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Specifications, Standards and Informatics

The Specifications, Standards and Informatics team is responsible for the development and maintenance of technical specifications for quality measures developed by the AMA-convened Physician Consortium for Performance Improvement® (PCPI®).

Technical specifications are developed in standardized formats useful to providers and electronic health record (EHR) vendors to ensure:

  1. A standardized way of communicating performance measures
  2. The use of standards that permit structured, encoded performance measure information while preserving the clinical intent of the performance measure
  3. Improvement of the performance measure update and maintenance process for EHR vendors

Definition of Terms Used in EHR Specifications

The PCPI has defined some of the terms that are used in the Health Information Technology and Quality Measure arenas to describe quality measure specifications.

Electronic Specification (eSpecification), EHR specification
Generic terms used to describe a performance measure specification that includes information to facilitate the integration and interpretation of performance measures in EHRs.

The translation of an eSpecification in a computer readable format (XML) that has a specification in accordance with the HQMF (Health Quality Measure Format), an HL7 Draft Standard for Trial Use (DSTU).

PCPI-Branded eSpecification
A type of eSpecification developed by the PCPI that includes the following:

  • Test description
  • Data elements (including constraints and attributes)
  • Visual representation of the measure logic
  • Mathematical expression to calculate the measure performance and exception rates
  • Relevant value sets

The PCPI-Branded eSpecification is "human readable" and usable by anyone wishing to understand how the data elements for a measure are constructed and combined to calculate quality measure performance and exception rates. It can be used by a software developer to translate the quality measure specification into the HQMF eMeasure format.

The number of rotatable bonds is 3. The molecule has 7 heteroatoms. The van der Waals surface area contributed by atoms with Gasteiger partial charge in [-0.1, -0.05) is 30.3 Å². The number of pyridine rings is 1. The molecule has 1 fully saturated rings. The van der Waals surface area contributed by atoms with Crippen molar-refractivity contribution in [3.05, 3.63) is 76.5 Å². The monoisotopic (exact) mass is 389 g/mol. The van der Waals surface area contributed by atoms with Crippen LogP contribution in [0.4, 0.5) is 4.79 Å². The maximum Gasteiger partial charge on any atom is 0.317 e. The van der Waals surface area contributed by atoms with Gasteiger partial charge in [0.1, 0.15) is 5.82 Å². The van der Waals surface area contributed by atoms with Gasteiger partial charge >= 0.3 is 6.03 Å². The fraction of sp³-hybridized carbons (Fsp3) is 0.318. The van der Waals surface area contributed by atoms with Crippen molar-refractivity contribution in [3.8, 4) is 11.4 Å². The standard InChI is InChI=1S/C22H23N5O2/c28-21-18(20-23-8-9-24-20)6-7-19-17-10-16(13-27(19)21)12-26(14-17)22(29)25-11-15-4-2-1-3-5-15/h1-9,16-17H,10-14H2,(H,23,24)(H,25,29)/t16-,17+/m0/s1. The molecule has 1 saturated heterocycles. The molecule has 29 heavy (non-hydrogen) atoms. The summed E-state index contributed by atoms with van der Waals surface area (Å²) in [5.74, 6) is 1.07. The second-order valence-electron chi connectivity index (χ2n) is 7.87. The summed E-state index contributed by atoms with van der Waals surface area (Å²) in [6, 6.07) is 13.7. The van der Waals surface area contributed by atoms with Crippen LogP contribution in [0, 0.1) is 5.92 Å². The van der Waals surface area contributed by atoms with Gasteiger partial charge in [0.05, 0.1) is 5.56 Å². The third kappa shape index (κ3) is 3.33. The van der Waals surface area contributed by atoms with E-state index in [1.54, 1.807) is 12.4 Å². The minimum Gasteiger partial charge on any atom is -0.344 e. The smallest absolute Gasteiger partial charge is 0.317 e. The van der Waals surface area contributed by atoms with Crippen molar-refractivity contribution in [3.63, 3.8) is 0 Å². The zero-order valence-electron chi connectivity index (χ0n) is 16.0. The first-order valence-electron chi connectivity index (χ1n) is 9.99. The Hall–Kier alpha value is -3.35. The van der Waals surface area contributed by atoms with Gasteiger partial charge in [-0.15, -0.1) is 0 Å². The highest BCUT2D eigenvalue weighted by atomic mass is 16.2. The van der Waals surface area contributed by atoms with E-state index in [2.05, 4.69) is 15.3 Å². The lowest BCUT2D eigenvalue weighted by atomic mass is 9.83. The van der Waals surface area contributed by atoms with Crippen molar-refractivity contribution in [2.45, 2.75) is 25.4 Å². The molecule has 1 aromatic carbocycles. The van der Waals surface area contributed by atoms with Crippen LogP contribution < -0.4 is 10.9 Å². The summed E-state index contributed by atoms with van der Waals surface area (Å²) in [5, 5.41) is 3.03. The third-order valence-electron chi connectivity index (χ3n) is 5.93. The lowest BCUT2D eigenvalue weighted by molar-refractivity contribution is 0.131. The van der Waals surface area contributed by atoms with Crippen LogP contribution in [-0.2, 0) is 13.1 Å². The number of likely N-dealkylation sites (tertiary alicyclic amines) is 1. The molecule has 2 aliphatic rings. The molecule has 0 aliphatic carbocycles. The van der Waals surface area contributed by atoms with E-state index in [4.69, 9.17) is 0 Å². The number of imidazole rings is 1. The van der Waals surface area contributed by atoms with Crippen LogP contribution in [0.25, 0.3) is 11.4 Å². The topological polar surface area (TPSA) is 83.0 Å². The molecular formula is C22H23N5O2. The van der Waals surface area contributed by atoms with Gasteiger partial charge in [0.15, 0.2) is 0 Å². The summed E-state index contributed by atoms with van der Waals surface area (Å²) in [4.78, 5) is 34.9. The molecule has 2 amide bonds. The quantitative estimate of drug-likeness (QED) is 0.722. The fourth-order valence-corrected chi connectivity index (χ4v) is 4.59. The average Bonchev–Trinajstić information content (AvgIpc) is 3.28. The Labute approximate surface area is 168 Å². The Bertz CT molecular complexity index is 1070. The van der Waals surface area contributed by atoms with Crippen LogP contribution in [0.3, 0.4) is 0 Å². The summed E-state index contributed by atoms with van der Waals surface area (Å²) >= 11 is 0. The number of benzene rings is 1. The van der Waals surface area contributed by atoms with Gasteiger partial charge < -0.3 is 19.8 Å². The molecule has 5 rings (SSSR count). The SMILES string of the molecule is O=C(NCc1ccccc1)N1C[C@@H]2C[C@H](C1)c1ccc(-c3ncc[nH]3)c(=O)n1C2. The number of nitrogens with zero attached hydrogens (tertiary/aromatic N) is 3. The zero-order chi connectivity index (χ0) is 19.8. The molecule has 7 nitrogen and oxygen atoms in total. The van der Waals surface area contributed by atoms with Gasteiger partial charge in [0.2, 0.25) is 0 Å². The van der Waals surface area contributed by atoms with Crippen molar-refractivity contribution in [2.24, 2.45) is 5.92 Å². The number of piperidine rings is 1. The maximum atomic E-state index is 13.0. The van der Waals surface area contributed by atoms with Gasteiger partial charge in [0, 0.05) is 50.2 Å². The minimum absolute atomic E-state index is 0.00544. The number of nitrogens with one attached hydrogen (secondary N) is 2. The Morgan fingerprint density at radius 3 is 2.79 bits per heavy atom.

PCPI intends the PCPI Branded eSpecification to serve as the basis from which the HQMF eMeasure is developed. It will help ensure that the intent of the PCPI measure is preserved when translated into the eMeasure format.

Technical Specifications for Different Data Sources

Technical specifications are developed for multiple data sources, including:

  • EHR data
  • Electronic administrative data (claims), which may include specifications for:
    • Prospective claims-based reporting (using Current Procedural Terminology (CPT®) Category II codes)
    • Retrospective claims analysis
  • Expanded (multiple source) administrative data
  • Paper medical record data/data collection flowsheet

For each measure developed by the PCPI, we recommend what data source(s) are appropriate for it and the corresponding rationale. These recommendations are found in the technical specifications section of the measure documents.

It is important to understand that not all measures are feasible for collection and reporting from all data sources.

EHR Data

Specification of performance measures by PCPI is critical to ensure that the intent of the measure is accurately represented prior to integration with an EHR. Complete PCPI-Branded eSpecifications will be developed once the measures are finalized by the PCPI measure development workgroup.